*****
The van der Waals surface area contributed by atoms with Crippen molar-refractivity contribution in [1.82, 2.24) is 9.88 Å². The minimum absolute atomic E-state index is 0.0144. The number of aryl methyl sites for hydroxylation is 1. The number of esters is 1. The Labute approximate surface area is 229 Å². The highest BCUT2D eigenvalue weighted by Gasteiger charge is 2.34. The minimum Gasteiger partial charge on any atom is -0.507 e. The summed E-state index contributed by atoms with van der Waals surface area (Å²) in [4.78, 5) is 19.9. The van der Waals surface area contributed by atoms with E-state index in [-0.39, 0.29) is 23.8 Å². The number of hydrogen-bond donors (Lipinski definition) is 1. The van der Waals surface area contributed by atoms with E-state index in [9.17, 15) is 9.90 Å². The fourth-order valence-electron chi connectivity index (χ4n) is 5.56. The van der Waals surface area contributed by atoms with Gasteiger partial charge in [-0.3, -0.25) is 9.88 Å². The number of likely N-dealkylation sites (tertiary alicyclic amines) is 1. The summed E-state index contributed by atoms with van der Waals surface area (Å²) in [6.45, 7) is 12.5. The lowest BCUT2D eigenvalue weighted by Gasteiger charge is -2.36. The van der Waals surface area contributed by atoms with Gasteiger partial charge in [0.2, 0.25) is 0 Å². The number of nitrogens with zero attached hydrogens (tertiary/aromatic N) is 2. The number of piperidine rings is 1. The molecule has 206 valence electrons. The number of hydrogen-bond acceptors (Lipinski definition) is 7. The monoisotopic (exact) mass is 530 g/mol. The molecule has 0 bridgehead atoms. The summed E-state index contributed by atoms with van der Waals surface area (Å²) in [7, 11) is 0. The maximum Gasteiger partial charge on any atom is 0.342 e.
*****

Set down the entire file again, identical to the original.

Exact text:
The van der Waals surface area contributed by atoms with Crippen molar-refractivity contribution in [1.82, 2.24) is 9.88 Å². The minimum absolute atomic E-state index is 0.0144. The number of aryl methyl sites for hydroxylation is 1. The number of esters is 1. The Labute approximate surface area is 229 Å². The highest BCUT2D eigenvalue weighted by Gasteiger charge is 2.34. The minimum Gasteiger partial charge on any atom is -0.507 e. The summed E-state index contributed by atoms with van der Waals surface area (Å²) in [4.78, 5) is 19.9. The van der Waals surface area contributed by atoms with E-state index in [-0.39, 0.29) is 23.8 Å². The number of hydrogen-bond donors (Lipinski definition) is 1. The van der Waals surface area contributed by atoms with E-state index in [9.17, 15) is 9.90 Å². The fourth-order valence-electron chi connectivity index (χ4n) is 5.56. The van der Waals surface area contributed by atoms with Gasteiger partial charge in [-0.3, -0.25) is 9.88 Å². The number of likely N-dealkylation sites (tertiary alicyclic amines) is 1. The summed E-state index contributed by atoms with van der Waals surface area (Å²) in [6.45, 7) is 12.5. The lowest BCUT2D eigenvalue weighted by Gasteiger charge is -2.36. The van der Waals surface area contributed by atoms with Gasteiger partial charge in [0.2, 0.25) is 0 Å². The number of nitrogens with zero attached hydrogens (tertiary/aromatic N) is 2. The number of piperidine rings is 1. The molecule has 206 valence electrons. The number of hydrogen-bond acceptors (Lipinski definition) is 7. The monoisotopic (exact) mass is 530 g/mol. The molecule has 0 bridgehead atoms. The summed E-state index contributed by atoms with van der Waals surface area (Å²) in [7, 11) is 0. The maximum Gasteiger partial charge on any atom is 0.342 e.